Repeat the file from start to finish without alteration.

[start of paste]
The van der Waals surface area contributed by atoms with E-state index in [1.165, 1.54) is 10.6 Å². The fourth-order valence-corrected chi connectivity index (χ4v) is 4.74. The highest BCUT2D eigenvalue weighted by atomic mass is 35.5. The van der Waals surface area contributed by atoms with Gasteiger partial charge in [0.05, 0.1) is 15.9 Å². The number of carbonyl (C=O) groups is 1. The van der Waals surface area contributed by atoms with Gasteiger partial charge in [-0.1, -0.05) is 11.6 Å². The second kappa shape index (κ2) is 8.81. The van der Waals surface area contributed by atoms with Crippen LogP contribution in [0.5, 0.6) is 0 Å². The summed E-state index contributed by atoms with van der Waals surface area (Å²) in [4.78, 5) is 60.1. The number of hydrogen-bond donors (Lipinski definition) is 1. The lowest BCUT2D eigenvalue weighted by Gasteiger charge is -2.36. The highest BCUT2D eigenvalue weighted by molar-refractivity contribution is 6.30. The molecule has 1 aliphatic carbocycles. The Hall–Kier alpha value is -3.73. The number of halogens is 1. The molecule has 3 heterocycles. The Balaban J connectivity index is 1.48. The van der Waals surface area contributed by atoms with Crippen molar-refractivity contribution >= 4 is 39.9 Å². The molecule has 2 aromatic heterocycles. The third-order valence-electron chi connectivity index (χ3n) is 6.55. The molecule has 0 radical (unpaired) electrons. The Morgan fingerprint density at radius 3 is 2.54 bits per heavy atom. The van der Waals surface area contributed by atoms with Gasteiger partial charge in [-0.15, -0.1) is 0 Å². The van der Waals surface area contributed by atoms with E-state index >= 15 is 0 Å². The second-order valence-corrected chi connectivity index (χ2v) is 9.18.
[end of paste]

The van der Waals surface area contributed by atoms with E-state index in [1.165, 1.54) is 10.6 Å². The fourth-order valence-corrected chi connectivity index (χ4v) is 4.74. The highest BCUT2D eigenvalue weighted by atomic mass is 35.5. The van der Waals surface area contributed by atoms with Gasteiger partial charge in [0.05, 0.1) is 15.9 Å². The number of carbonyl (C=O) groups is 1. The van der Waals surface area contributed by atoms with Gasteiger partial charge in [-0.1, -0.05) is 11.6 Å². The second kappa shape index (κ2) is 8.81. The van der Waals surface area contributed by atoms with Crippen LogP contribution in [0.5, 0.6) is 0 Å². The summed E-state index contributed by atoms with van der Waals surface area (Å²) in [4.78, 5) is 60.1. The number of hydrogen-bond donors (Lipinski definition) is 1. The lowest BCUT2D eigenvalue weighted by Gasteiger charge is -2.36. The highest BCUT2D eigenvalue weighted by molar-refractivity contribution is 6.30. The molecule has 1 aliphatic carbocycles. The Hall–Kier alpha value is -3.73. The number of halogens is 1. The molecule has 3 heterocycles. The Balaban J connectivity index is 1.48. The van der Waals surface area contributed by atoms with Crippen molar-refractivity contribution >= 4 is 39.9 Å². The molecule has 2 aromatic heterocycles. The third-order valence-electron chi connectivity index (χ3n) is 6.55. The molecule has 0 radical (unpaired) electrons. The Morgan fingerprint density at radius 3 is 2.54 bits per heavy atom. The van der Waals surface area contributed by atoms with Gasteiger partial charge in [-0.15, -0.1) is 0 Å². The van der Waals surface area contributed by atoms with E-state index >= 15 is 0 Å². The second-order valence-corrected chi connectivity index (χ2v) is 9.18.